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J Burn Care Rehabil. 1999 Jan-Feb;20(1 Pt 1):33-6.

Topical sulfamylon reduces engraftment of cultured skin substitutes on athymic mice.

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1
Shriners Burns Hospital, Cincinnati, OH 45229, USA.

Abstract

Sulfamylon (mafenide acetate) remains extremely valuable for the control of the bacterial contamination of burn wounds, but it is cytotoxic to cultured keratinocytes used for wound closure. Because composite skin substitutes develop a partial epidermal barrier in vitro, they may hypothetically tolerate the use of topical Sulfamylon. To test this hypothesis, cultured skin substitutes were prepared from cultured human fibroblasts; keratinocytes were attached to these collagen-based substrates, which were grafted to full-thickness wounds in athymic mice (n = 8 per group). Wounds were irrigated twice daily with 5% (wt/vol) Sulfamylon solution or with a formulation of noncytotoxic antimicrobials (0% Sulfamylon). On day 9 after grafting, the wounds were treated with dry dressings and assessed at 4 weeks for expression of human leukocyte antigens-A, B, C and at 2, 3, and 4 weeks for percentage of original wound area and surface electrical capacitance in picofarads (pF). Data were analyzed for statistical significance (P < .05) by Fisher's exact test, Student's t test, and repeated measures analysis of variance: [table: see text] The data demonstrate that irrigation of cultured skin substitutes with a solution of 5% Sulfamylon results in smaller wound area, fewer wounds that contain human cells, and greater surface hydration (higher surface electrical capacitance) than irrigation with noncytotoxic antimicrobial agents. These results support the conclusion that cultured skin substitutes of this type do not tolerate the chemical toxicity of Sulfamylon as well as skin autografts. Further improvements in the properties of the epidermal barrier of cultured skin substitutes may facilitate the use of Sulfamylon or other potent antimicrobial agents for the management of microbial contamination during engraftment of transplanted skin cells.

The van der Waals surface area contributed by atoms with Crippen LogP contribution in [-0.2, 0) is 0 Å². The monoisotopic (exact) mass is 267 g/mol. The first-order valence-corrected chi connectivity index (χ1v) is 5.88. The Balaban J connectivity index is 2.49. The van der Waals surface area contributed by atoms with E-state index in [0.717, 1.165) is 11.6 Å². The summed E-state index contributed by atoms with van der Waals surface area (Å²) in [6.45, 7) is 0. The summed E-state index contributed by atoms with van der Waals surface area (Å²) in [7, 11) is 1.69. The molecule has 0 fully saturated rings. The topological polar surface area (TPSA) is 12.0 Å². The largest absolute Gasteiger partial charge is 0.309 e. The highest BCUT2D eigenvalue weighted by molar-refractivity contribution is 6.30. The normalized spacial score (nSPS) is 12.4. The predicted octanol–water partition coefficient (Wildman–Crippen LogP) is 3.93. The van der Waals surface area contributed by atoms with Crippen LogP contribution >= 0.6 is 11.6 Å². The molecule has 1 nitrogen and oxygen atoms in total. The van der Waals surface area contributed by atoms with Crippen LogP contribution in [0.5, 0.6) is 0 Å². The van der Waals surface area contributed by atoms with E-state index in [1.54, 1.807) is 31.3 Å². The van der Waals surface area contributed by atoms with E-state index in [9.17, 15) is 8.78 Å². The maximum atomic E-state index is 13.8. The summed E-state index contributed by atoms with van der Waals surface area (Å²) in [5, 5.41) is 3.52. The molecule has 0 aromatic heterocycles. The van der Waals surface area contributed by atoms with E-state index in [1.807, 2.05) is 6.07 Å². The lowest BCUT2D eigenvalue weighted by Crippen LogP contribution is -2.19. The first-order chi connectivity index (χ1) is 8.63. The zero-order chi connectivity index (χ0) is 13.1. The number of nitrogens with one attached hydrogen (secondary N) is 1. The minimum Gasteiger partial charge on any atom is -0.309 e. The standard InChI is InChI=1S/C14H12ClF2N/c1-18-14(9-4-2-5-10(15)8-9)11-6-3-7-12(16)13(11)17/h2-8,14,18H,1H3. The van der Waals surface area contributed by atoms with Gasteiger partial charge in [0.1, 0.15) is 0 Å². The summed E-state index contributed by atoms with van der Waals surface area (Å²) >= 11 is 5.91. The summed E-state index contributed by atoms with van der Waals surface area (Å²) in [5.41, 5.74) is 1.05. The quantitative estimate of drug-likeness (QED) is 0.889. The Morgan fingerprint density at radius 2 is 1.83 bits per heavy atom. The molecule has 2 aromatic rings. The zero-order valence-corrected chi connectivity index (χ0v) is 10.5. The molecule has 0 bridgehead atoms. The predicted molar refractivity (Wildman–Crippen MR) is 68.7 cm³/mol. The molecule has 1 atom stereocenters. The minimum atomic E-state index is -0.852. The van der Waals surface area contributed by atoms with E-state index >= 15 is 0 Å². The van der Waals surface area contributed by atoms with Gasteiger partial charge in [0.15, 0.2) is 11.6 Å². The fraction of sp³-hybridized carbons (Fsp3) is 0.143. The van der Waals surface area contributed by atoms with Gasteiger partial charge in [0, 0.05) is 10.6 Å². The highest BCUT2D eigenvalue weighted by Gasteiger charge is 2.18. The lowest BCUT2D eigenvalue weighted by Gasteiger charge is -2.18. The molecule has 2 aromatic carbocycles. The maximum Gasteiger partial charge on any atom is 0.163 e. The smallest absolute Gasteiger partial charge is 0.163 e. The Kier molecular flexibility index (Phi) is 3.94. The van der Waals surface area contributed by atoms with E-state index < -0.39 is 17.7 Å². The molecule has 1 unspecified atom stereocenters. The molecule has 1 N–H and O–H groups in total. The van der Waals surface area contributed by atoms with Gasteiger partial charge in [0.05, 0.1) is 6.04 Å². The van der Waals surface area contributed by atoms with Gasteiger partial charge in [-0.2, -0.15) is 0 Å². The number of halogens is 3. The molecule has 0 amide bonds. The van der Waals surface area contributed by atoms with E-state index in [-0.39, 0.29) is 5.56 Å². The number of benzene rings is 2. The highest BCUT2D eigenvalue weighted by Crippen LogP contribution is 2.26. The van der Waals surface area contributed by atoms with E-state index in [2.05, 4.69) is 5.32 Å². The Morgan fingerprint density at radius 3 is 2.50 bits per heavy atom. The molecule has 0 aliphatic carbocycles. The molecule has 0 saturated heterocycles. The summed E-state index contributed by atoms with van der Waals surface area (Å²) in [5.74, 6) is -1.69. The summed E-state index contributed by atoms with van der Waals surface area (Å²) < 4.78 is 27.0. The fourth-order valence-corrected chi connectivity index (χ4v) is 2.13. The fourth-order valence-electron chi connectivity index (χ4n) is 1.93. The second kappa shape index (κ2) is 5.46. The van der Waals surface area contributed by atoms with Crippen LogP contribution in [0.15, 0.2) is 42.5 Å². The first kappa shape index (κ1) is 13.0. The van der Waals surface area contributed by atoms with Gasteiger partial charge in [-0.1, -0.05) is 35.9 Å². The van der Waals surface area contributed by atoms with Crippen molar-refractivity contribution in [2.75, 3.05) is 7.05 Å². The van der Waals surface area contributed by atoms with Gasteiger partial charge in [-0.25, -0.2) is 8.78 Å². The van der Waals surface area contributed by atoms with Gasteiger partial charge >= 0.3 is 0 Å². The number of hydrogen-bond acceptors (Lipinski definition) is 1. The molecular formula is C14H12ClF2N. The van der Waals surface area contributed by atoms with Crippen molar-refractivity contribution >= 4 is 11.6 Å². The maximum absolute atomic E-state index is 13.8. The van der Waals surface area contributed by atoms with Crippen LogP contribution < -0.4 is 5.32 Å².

PMID:
9934634
[Indexed for MEDLINE]

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